PCI DSS Security Standards have for long been a hot topic of discussion in the industry. It may seem quite confusing and intimidating, as many organizations fail to understand its requirements and area of application. Organizations are struggling to understand the application of PCI DSS controls and identify systems that need to be secured. However, in this document, we have put together a detailed guide that shall help you understand the ins and outs of PCI DSS Security Standards and Compliance for your business. This document will work as a guide for organizations to identify systems that need to be included “in-scope” for PCI DSS. Further, the document helps understand how segmentation can help reduce the number of systems that require PCI DSS controls.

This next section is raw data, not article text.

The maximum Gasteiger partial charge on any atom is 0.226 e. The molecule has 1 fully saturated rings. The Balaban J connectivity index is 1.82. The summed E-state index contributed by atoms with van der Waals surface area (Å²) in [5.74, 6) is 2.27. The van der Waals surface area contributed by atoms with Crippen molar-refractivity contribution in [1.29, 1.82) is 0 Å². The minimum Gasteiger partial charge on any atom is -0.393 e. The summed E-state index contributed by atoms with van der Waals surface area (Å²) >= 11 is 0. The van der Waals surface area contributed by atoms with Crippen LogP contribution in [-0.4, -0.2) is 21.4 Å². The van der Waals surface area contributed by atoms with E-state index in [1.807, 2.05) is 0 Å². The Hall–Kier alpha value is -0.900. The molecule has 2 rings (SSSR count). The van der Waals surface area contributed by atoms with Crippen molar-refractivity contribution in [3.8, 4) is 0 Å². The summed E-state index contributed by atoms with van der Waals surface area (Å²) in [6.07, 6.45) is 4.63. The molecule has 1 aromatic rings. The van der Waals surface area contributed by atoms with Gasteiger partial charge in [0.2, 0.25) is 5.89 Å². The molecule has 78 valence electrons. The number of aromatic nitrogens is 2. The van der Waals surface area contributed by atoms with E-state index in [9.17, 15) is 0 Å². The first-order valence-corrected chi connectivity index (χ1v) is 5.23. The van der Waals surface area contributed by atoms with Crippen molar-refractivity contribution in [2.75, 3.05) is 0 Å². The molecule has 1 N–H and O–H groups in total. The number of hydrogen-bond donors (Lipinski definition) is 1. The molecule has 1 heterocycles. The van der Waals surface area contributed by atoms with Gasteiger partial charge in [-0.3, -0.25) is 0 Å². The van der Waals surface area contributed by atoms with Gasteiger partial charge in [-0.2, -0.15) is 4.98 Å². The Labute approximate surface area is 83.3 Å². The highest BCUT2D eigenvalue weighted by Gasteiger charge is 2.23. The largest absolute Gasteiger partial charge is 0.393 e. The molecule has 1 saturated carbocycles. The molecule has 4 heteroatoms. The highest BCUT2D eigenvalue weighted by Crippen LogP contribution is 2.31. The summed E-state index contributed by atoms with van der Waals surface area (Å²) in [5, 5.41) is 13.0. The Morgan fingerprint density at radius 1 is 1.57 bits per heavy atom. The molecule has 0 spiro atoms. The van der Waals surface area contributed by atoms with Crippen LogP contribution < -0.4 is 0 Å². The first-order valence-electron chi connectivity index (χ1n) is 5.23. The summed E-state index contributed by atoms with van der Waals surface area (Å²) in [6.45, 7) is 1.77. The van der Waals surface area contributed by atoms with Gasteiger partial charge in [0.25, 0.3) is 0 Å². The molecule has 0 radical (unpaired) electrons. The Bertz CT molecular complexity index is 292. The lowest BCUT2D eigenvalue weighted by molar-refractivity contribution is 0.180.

What is PCI DSS?
The Payment Card Industry Data Security Standard (PCI DSS) is a widely accepted set of Security Standards formed in the year 2004 by 5 major credit card companies also known as card brands namely, Visa, MasterCard, Discover, JCB and, American Express. Governed by the Payment Card Industry Security Standard Council (PCI SSC), the set policy and procedure intend to optimize and secure credit, debit and, cash card transactions. This shall help protect cardholders against data fraud, data theft and, misuse of personal information. However, PCI SSC has no legal authority to compel Compliance. But if you intend to offer any processes concerned with the 5 card brands such as issuing, acquiring, authorisation, clearing, settlement or even as a service provider to these processes, then you need to be certified PCI DSS. This specially applies to both merchants and service organisations. PCI Certification is the best way to secure sensitive data/information and help businesses establish a sense of trust with their customers.
Who needs to be a PCI DSS Compliant?